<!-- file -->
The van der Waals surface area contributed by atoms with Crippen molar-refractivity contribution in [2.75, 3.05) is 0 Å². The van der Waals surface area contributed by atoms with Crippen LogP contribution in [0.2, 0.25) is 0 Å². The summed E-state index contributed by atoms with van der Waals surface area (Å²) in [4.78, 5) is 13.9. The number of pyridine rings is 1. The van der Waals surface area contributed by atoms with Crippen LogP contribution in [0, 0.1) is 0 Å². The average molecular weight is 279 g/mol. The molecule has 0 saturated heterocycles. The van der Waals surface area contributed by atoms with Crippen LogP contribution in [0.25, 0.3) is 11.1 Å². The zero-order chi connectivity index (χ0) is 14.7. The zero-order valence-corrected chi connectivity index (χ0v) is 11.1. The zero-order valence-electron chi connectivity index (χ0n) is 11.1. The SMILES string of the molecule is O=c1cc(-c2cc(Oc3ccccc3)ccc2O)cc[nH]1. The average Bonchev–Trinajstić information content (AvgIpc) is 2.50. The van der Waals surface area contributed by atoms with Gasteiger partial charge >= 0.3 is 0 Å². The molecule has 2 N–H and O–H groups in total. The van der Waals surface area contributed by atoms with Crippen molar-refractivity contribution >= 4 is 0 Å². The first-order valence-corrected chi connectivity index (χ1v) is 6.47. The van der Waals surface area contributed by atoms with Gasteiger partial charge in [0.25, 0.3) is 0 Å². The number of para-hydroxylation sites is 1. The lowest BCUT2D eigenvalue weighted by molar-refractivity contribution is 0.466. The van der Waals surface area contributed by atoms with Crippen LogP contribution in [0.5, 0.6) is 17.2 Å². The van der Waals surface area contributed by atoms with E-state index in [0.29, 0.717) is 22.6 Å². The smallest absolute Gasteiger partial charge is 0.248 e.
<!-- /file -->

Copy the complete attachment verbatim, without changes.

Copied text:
The van der Waals surface area contributed by atoms with Crippen molar-refractivity contribution in [2.75, 3.05) is 0 Å². The van der Waals surface area contributed by atoms with Crippen LogP contribution in [0.2, 0.25) is 0 Å². The summed E-state index contributed by atoms with van der Waals surface area (Å²) in [4.78, 5) is 13.9. The number of pyridine rings is 1. The van der Waals surface area contributed by atoms with Crippen LogP contribution in [0, 0.1) is 0 Å². The average molecular weight is 279 g/mol. The molecule has 0 saturated heterocycles. The van der Waals surface area contributed by atoms with Crippen LogP contribution in [0.25, 0.3) is 11.1 Å². The zero-order chi connectivity index (χ0) is 14.7. The zero-order valence-corrected chi connectivity index (χ0v) is 11.1. The zero-order valence-electron chi connectivity index (χ0n) is 11.1. The SMILES string of the molecule is O=c1cc(-c2cc(Oc3ccccc3)ccc2O)cc[nH]1. The average Bonchev–Trinajstić information content (AvgIpc) is 2.50. The van der Waals surface area contributed by atoms with Gasteiger partial charge >= 0.3 is 0 Å². The molecule has 2 N–H and O–H groups in total. The van der Waals surface area contributed by atoms with Crippen molar-refractivity contribution >= 4 is 0 Å². The first-order valence-corrected chi connectivity index (χ1v) is 6.47. The van der Waals surface area contributed by atoms with Gasteiger partial charge in [0.25, 0.3) is 0 Å². The number of para-hydroxylation sites is 1. The lowest BCUT2D eigenvalue weighted by molar-refractivity contribution is 0.466. The van der Waals surface area contributed by atoms with Crippen LogP contribution in [0.5, 0.6) is 17.2 Å². The van der Waals surface area contributed by atoms with E-state index in [0.29, 0.717) is 22.6 Å². The smallest absolute Gasteiger partial charge is 0.248 e.